Thank you for coming along on this journey to define what we owe to the next generation of voters. It has been said that the easiest decision a reader can make is to stop reading. I hope to give you enough valuable and thought-provoking information each week in these blogs so you will want to come back, and to do it in short, easily digestible packages. To gauge whether I am on track, I will pay close attention to your feedback. Please let me know what you think and add any relevant information to the discussion. Let’s see what we can build together.
For my first post, I wanted to respond to the feedback I have gotten so far about the Democracy for Future Voters essay. Before starting the blog, I sent this around to about 20 people I knew to ask for their ideas and criticisms. Most read it and wrote back with both enthusiasm and skepticism. Here are some of the themes:
- Several agreed the next generation perspective was needed in government today because of the financial burdens we are putting on them without their consent. One concern was the “intergenerational wealth transfer” caused by running deficits for current consumption. Another was the underfunded liability that is building up for public employee pensions. Borrowing for a war, for long-lasting infrastructure, or to pull ourselves out of a recession might be justified as providing benefits to the next generation as well as costs, but borrowing simply because the current generations of voters are not willing to pay for the government they want seems unfair.
- Several readers focused on educational needs for the next generation. Schools and other institutions must prepare students with the knowledge and motivation to be active, responsible citizens. They will have to understand the political process and believe they can be effective. In today’s information environment, we also need to arm them with the tools to sort out fact from fiction and fact from opinion.
- One reader suggested that “losing hope” was a great impediment to the next generation being ready to engage politically. He believed that this was caused by a feeling that the system is rigged, political leaders spreading fear, and growing inequality. He also cited changes in laws and regulations that have accelerated the decline of labor unions.
- How would we come to a consensus on defining the interests of the next generation? One reader suggested that high school aged children could be involved in councils to discuss their interests and concerns rather than having adults simply guess at them.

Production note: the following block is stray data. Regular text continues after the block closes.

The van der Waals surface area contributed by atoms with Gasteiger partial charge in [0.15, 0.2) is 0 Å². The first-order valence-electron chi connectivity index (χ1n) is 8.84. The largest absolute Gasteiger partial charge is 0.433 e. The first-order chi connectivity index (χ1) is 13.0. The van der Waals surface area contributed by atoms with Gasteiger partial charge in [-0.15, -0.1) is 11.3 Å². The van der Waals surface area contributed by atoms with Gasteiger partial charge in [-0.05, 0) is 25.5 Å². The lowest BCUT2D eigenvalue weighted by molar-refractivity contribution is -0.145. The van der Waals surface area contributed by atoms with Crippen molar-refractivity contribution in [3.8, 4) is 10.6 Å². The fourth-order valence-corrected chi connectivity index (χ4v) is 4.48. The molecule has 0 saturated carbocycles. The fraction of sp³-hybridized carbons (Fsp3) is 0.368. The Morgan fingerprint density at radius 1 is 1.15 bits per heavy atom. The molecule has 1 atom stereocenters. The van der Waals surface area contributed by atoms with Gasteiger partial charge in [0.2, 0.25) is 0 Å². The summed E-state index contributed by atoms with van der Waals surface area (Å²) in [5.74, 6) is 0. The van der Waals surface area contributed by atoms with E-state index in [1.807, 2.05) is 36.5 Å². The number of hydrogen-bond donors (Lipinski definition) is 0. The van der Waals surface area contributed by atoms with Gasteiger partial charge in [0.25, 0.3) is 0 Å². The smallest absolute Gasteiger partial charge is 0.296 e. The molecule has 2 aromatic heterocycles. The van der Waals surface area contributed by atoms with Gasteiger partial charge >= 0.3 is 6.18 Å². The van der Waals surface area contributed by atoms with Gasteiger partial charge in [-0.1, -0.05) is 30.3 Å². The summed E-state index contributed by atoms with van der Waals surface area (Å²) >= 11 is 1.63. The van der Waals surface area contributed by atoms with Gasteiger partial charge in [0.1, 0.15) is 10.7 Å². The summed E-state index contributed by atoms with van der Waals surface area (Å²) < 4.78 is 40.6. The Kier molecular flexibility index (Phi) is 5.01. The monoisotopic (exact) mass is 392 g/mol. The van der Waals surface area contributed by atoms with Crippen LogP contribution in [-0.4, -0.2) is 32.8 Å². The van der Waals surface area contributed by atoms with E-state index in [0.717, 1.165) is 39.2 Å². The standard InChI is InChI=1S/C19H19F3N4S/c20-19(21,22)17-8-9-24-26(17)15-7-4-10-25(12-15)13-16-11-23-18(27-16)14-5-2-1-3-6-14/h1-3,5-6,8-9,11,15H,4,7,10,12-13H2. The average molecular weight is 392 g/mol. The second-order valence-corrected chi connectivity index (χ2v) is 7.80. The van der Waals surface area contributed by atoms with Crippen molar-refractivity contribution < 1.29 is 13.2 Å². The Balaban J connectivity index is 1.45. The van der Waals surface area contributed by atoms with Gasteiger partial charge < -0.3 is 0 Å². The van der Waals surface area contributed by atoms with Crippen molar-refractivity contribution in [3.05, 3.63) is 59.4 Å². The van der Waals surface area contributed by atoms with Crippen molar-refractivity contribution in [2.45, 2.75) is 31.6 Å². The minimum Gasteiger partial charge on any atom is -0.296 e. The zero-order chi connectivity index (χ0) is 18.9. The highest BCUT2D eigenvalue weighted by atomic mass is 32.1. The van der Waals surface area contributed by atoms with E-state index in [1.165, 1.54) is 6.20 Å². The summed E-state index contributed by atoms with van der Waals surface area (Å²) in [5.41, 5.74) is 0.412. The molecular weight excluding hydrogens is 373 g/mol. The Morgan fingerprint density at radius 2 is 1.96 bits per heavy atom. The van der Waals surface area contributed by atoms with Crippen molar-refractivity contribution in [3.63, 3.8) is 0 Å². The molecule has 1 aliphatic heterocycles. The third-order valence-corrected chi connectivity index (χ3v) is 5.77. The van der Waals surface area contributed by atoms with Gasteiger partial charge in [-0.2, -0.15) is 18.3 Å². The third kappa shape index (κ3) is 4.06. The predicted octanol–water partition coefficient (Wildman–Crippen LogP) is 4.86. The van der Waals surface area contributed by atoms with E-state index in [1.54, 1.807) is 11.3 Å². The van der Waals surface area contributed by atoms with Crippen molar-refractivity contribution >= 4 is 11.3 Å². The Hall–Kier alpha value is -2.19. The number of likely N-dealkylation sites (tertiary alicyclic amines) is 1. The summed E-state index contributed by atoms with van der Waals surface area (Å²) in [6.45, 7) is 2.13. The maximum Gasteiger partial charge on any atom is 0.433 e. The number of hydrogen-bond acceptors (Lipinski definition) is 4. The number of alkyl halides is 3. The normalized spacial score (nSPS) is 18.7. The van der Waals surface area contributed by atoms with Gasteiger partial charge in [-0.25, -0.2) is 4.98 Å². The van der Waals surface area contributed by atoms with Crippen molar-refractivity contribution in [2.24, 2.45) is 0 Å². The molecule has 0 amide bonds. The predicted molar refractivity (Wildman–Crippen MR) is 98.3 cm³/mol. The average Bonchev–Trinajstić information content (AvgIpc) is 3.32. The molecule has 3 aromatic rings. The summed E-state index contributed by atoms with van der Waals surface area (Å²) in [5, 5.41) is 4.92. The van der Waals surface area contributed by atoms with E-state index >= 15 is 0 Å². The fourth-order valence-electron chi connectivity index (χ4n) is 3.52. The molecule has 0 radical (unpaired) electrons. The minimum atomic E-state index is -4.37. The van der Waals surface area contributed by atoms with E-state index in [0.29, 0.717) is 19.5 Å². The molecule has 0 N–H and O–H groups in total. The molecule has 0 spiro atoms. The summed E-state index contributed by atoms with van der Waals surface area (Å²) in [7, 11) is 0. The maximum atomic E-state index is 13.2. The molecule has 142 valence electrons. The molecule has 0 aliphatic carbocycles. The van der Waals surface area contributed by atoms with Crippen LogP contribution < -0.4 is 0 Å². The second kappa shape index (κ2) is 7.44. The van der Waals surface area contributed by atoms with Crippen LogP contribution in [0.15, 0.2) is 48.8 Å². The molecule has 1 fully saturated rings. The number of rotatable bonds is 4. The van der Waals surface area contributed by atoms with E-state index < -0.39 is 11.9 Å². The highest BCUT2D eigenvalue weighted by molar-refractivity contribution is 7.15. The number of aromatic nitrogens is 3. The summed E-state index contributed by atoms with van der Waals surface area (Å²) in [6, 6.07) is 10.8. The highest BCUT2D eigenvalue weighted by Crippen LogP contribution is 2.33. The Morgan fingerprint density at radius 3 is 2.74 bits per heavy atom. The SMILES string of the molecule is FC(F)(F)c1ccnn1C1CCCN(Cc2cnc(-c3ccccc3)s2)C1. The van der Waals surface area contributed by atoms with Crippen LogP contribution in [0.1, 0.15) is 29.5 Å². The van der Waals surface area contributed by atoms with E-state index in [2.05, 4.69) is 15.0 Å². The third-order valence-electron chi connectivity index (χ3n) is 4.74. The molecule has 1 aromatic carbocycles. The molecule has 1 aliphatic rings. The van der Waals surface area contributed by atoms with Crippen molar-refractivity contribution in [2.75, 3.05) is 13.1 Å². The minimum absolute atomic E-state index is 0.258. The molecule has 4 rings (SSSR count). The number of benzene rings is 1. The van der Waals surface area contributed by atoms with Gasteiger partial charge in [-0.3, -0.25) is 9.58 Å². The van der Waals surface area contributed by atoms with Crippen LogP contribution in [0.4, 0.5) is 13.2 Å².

- One reader agreed that it is important to get more long-term thinking into government, but wondered why I just focused on children who are too young to vote. He pointed out that most current voters will still be alive in eighteen years and that we owe a duty to future generations beyond the next one. This was echoed by another reader who mentioned an idea prominent in Native American circles about thinking in terms of seven generations.
- A couple of readers responded that the whole idea is unrealistic. One wrote, “How do you expect current voters to care about the next generation when they won’t even put Social Security on a sound footing for themselves?” Another thought that the influence of money in elections, lobbyists, and the polarization of our political parties will make it impossible to shift American governments in the direction of more long-term thinking.
- Finally, one reader raised the issue of how difficult it is in practice to project the impact of current policies eighteen years into future. He asked questions about how we could evaluate an infrastructure bill that covered many different projects, how we could project the results of zeroing out the budget for the Department of Defense—or doubling it, how we would deal with the issue of discounting future costs and benefits. Even if there was full political support for considering the interests of the next generation in deciding policies, the technical issues would give us another mountain to climb.
Responding fully to each of these bullet points could be several years of work. I hope we can accelerate that by thinking together. I will plan to do postings on these over the next few months. Please keep sending ideas, facts and figures, or references to others who have worked in this area.